Sulu gunmen agree to return home

Malaysia's policemen man their base near Lahad Datu on Borneo island

LAHAD DATU, Malaysia - A last ditch attempt by Malaysian police to persuade the Sulu group to leave Sabah appears to be paying off with the armed men indicating their willingness to return home.

However, Sabah Police Commissioner Datuk Hamza Taib said police were rejecting more demands of the so-called Royal Sulu Sultanate Army reportedly headed by Raja Muda Azzimudie Kiram, a descendent of the Sultan of Sulu.

"They have agreed to go back but they want to meet certain personalities. We cannot accede to this,'' he said yesterday, declining to say who the armed men wanted to meet.

He said this after attending a briefing along with Bukit Aman Internal Security and Public Order director Datuk Seri Salleh Mat Rasid at the General Operations Force at the Felda Sahabat land scheme not far from where some 100 armed Filipinos have been holed up at the remote Kampung Tanduo.

It is believed that two representatives of the armed Sulu group met top police officials for about two hours during which they forwarded their latest demands.

Meanwhile, Hamza dismissed talk that some of the armed men had managed to slip past a tight security cordon mounted by Malaysian police and military personnel around the seaside village.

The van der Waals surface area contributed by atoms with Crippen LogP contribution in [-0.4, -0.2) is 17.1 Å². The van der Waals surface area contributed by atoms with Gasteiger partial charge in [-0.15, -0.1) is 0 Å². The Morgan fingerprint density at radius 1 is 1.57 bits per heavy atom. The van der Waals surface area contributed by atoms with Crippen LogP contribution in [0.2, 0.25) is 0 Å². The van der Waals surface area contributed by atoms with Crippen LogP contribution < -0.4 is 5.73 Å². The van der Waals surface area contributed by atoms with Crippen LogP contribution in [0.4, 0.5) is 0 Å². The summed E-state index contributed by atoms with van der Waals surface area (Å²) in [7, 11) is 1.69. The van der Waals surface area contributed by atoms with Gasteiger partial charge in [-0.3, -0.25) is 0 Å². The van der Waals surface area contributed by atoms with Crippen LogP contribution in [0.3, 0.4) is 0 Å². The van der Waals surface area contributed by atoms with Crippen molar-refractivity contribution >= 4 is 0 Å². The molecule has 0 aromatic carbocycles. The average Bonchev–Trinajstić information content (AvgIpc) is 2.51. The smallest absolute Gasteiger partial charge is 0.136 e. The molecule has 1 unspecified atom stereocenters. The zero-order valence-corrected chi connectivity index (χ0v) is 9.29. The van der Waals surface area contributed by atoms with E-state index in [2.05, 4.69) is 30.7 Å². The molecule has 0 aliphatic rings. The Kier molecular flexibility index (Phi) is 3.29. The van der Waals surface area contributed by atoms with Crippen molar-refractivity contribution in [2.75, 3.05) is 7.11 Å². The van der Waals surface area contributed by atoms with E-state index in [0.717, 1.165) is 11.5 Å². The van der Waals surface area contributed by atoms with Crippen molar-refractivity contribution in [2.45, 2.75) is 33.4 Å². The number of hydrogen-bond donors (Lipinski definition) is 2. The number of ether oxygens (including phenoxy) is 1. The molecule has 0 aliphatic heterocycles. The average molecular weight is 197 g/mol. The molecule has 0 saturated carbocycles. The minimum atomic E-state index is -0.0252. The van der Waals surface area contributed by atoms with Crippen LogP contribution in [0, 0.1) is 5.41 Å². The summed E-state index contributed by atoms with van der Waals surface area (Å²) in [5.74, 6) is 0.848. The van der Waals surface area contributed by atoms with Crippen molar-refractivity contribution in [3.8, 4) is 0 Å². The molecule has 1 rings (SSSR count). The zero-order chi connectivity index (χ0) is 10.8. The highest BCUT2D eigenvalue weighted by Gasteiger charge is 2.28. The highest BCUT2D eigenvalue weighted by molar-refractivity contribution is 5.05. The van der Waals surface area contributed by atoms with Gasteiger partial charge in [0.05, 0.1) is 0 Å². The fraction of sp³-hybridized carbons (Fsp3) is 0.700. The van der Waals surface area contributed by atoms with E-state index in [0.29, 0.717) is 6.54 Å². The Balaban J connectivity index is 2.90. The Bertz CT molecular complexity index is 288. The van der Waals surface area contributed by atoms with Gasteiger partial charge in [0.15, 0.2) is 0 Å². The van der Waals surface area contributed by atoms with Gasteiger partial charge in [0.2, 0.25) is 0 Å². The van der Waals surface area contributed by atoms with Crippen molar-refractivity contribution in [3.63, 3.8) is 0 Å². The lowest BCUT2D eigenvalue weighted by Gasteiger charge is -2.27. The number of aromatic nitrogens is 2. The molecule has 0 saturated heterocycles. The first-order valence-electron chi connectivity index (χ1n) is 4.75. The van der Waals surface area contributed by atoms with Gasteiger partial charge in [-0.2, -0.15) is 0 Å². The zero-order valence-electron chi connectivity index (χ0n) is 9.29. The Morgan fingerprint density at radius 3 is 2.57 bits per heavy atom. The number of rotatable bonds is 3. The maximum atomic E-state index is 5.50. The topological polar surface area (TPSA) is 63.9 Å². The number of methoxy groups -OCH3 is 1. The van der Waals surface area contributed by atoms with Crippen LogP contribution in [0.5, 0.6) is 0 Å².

"We know where they are and they are surrounded,'' Hamza said, adding that police were continuing their preparations for the deportation of the group.

He said apart from seeking recognition as Royal Sultanate of Sulu Army, the other main demand of the group was that there would be no deportation of the Suluk community, which had been in Sabah for a long time, as a result of an ongoing Royal Commission of Inquiry on the state's illegal immigrant problem.

"We have told them this was the wrong platform and they will have to go back,'' Hamza added.

Asked about the growing number of Malaysians who have expressed irritation about the situation through various online social network sites, he said: "We have to look at this from various perspectives.

"We are dealing with human beings. They are not militants and they came because of certain demands. If they come here as militants such as the Abu Sayyaf group, our approach would have been different.

"Most of the people from Southern Philippines are also related to the people in Sabah,'' he said.

On Philippines media reports quoting Sultan Jamalul Kiram III as telling his brother, the Raja Muda Azzimudie Kiram, to stay put at Kampung Tanduo, Hamza said "that was his personal opinion".

He noted that while Jamalul Kiram was recognised by the Philippine government as Sultan of Sulu, the people of Sulu in southern Philippines had coronated Jamalul's kin, Ismail Kiram, as their Sultan.

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